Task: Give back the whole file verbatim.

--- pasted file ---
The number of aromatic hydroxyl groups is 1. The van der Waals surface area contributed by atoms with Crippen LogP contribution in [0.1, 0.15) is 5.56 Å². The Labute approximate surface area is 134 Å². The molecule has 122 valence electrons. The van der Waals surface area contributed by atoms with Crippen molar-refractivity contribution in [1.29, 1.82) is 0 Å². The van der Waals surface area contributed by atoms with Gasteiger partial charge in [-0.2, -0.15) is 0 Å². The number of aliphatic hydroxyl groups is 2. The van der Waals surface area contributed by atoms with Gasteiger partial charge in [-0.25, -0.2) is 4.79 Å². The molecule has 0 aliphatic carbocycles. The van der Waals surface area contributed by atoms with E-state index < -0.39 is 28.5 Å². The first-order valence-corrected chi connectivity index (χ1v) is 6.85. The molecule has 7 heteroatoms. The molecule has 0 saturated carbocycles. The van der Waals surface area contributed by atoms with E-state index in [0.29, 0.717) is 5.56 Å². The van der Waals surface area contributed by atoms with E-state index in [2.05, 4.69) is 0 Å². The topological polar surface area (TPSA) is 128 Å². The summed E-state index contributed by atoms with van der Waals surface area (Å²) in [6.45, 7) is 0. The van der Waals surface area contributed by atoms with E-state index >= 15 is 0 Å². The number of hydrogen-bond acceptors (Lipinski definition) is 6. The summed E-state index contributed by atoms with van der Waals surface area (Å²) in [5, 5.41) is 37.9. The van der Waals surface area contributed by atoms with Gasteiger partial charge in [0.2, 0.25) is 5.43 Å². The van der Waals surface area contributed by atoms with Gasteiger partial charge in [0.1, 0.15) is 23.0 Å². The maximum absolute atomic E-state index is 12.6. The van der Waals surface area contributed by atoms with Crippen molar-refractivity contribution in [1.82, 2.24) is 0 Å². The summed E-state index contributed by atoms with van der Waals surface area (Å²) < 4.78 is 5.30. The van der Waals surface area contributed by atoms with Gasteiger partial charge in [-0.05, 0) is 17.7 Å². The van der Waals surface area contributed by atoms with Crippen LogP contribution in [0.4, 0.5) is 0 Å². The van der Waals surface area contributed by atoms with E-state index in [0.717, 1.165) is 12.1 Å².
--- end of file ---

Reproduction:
The number of aromatic hydroxyl groups is 1. The van der Waals surface area contributed by atoms with Crippen LogP contribution in [0.1, 0.15) is 5.56 Å². The Labute approximate surface area is 134 Å². The molecule has 122 valence electrons. The van der Waals surface area contributed by atoms with Crippen molar-refractivity contribution in [1.29, 1.82) is 0 Å². The van der Waals surface area contributed by atoms with Gasteiger partial charge in [-0.2, -0.15) is 0 Å². The number of aliphatic hydroxyl groups is 2. The van der Waals surface area contributed by atoms with Gasteiger partial charge in [-0.25, -0.2) is 4.79 Å². The molecule has 0 aliphatic carbocycles. The van der Waals surface area contributed by atoms with E-state index < -0.39 is 28.5 Å². The first-order valence-corrected chi connectivity index (χ1v) is 6.85. The molecule has 7 heteroatoms. The molecule has 0 saturated carbocycles. The van der Waals surface area contributed by atoms with E-state index in [0.29, 0.717) is 5.56 Å². The van der Waals surface area contributed by atoms with E-state index in [2.05, 4.69) is 0 Å². The topological polar surface area (TPSA) is 128 Å². The summed E-state index contributed by atoms with van der Waals surface area (Å²) in [6.45, 7) is 0. The van der Waals surface area contributed by atoms with E-state index >= 15 is 0 Å². The number of hydrogen-bond acceptors (Lipinski definition) is 6. The summed E-state index contributed by atoms with van der Waals surface area (Å²) in [5, 5.41) is 37.9. The van der Waals surface area contributed by atoms with Gasteiger partial charge in [0.2, 0.25) is 5.43 Å². The van der Waals surface area contributed by atoms with Gasteiger partial charge in [0.1, 0.15) is 23.0 Å². The maximum absolute atomic E-state index is 12.6. The van der Waals surface area contributed by atoms with Crippen molar-refractivity contribution in [1.82, 2.24) is 0 Å². The summed E-state index contributed by atoms with van der Waals surface area (Å²) < 4.78 is 5.30. The van der Waals surface area contributed by atoms with Gasteiger partial charge in [-0.05, 0) is 17.7 Å². The van der Waals surface area contributed by atoms with Crippen LogP contribution in [0.4, 0.5) is 0 Å². The van der Waals surface area contributed by atoms with E-state index in [0.717, 1.165) is 12.1 Å².